If I Want to Whistle, I Whistle -- Film Review
George Pistereanu, Ada Condeescu, Clara Voda
Catalin Mitulescu, Florin Serban
BERLIN -- Romania has been enjoying its own new wave in cinema in the last few years.
An explosion of filmmaking talent has caught the attention of festival directors and juries, won clutches of prizes and secured, in some instances, wide distribution overseas. But none of that Romanian magic has rubbed off on newcomer Florin Serban's competition entry "If I Want to Whistle, I Whistle," a mostly failed exercise in hand-wringing over misguided youth and juvenile delinquency. This Romanian film won't go beyond the festival circuit.
Serban wrote his script with producer Catalin Mitulescu from a play, which undoubtedly meant many changes in the transition from stage to screen. What no doubt remains is an examination of young males in a juvenile detention center and the influences of family and environment that landed them in such a facility.
The focus is only on one inmate, however, a youth named Silviu (George Pistereanu), who at first seems like a fairly normal lad in a boarding school if it were not for the barbed wire and guards. You don't know what his crime was but he is only days away from release after a four-year stint.
Then his young brother (Marian Bratu) comes to see him. His mother has returned home briefly from her job in Italy and wants to take the youngster back with her. Silviu goes quietly nuts. He believes his mother is responsible for every bad thing he has ever done and now, in his eyes, she is out to wreck son No. 2.
The timing is such that the mother can whisk away the child before Silviu gets released. So suddenly, his remaining five days feels like a life sentence. He manages to get his mother (Clara Voda) to come in for a family conference. But this winds up with angry accusations and many slaps delivered by her to her eldest son.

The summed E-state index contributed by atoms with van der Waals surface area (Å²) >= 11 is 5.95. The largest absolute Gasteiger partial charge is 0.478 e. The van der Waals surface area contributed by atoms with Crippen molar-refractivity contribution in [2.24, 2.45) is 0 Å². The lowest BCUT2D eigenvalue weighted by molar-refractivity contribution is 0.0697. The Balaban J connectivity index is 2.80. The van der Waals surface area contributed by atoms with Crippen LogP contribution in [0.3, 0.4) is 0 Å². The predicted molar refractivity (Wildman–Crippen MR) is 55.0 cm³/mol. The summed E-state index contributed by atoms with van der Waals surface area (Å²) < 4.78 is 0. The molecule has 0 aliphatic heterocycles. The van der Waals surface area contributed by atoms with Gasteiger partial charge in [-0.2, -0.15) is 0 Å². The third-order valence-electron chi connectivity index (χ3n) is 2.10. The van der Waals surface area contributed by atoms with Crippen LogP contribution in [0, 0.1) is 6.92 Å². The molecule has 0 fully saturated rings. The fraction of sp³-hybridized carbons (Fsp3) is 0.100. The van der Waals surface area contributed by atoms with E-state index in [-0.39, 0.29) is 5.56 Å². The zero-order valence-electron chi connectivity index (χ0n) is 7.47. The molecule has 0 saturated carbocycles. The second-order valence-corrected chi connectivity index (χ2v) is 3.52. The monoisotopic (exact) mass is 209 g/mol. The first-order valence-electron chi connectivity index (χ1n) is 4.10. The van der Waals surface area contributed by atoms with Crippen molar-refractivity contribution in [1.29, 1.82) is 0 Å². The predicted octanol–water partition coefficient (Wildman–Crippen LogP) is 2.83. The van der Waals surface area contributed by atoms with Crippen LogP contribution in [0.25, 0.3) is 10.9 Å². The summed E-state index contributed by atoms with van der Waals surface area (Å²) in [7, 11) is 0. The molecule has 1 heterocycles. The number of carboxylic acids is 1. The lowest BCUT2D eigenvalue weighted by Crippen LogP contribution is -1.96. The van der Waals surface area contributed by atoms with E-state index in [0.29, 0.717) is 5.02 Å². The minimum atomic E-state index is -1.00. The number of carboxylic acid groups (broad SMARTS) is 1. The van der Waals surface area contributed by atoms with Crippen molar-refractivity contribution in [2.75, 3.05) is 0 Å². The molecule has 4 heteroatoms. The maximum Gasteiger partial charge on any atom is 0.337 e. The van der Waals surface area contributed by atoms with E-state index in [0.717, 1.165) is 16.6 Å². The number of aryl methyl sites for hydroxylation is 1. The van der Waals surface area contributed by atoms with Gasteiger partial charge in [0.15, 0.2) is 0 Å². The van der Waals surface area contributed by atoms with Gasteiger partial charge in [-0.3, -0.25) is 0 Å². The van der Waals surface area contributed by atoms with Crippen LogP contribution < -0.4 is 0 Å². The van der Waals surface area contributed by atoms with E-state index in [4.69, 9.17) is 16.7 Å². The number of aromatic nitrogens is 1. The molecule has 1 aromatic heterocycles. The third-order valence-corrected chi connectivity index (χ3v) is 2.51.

Meanwhile, Ana (Ada Condeescu), a pretty social worker hoping to facilitate prisoners' entry back into society, has caught Silviu's eye. He has no idea how to behave around her though.
These two slim plots escalate into Silviu's eruption, culminating in two assaults and taking Ana as his hostage. Clearly, he means to sacrifice his freedom to deliver his brother from the clutches of his mother.
The problem here is a simplistic view the film takes of the situation. No doubt bad parenting leads to bad children but what happens to individual responsibility? In the few days Silviu is before a viewer's eyes, he behaves in an immature, impulsive and needlessly self-destructive way. But his mom hasn't been around in years supposedly.
And can you trust everything he says? He claims to have raised his brother, not his mother. How did he do that while locked up for four years? What about the father? He's in a hospital but the film never tips you off about either his ailment or his own responsibility in his sons' welfare.
There are minor confrontations between Silviu and other inmates but these remain largely unexplored. All of which leads you to suspect there is more to this story than meets the eye.
Ultimately, the drama is too thin, characters too vague and the actors, many non-professional, tend to posture and pose rather than reveal themselves.
Pistereanu, a newcomer to film, has enough presence to hold the screen for the entire running time but not enough skills yet to provide the kind of insights to make you empathize with his character's volatile nature.
Condeescu may be the film's true discovery. She's a natural on screen and does have the skills to let you see all shades of contradictory emotions raging inside her as a hostage, from controlled fear to keen interest in her captor.
The production is bare bones, with no score, naturally scruffy sets and cinematography alternating between hand-held close shots to static long shots.
The title, by the way, is never explained.
Company: Strada Films
Cast: George Pistereanu, Ada Condeescu, Clara Voda, Mihai Constantin, Marian Bratu, Chilibar Papan
Director: Florin Serban
Screenwriters: Catalin Mitulescu, Florin Serban
Based on a play by: Andreea Valean
Producers: Catalin Mitulescu, Daniel Mitulescu
Executive producer: Florentina Onea
Director of photography: Marius Panduru
Production designer: Ana Ioneci
Costume designer: Augustina Stancui
Editors: Catalin F. Cristutiu, Sorin Baican
Sales: Celluloid Dreams
No rating, 94 minutes
Sundance: On the Scene
- An Open Letter to the Jerk at This Week’s Savages Show
- Casey Affleck and Matthias Schoenaerts to Explore the Beauty and Majesty of the American Wilderness for HBO’s Lewis and Clark
- Game of Thrones Season 5’s First Trailer Promises a Lot of Changes From the Book
- Here’s Sia’s Predictably Odd Ellen Performance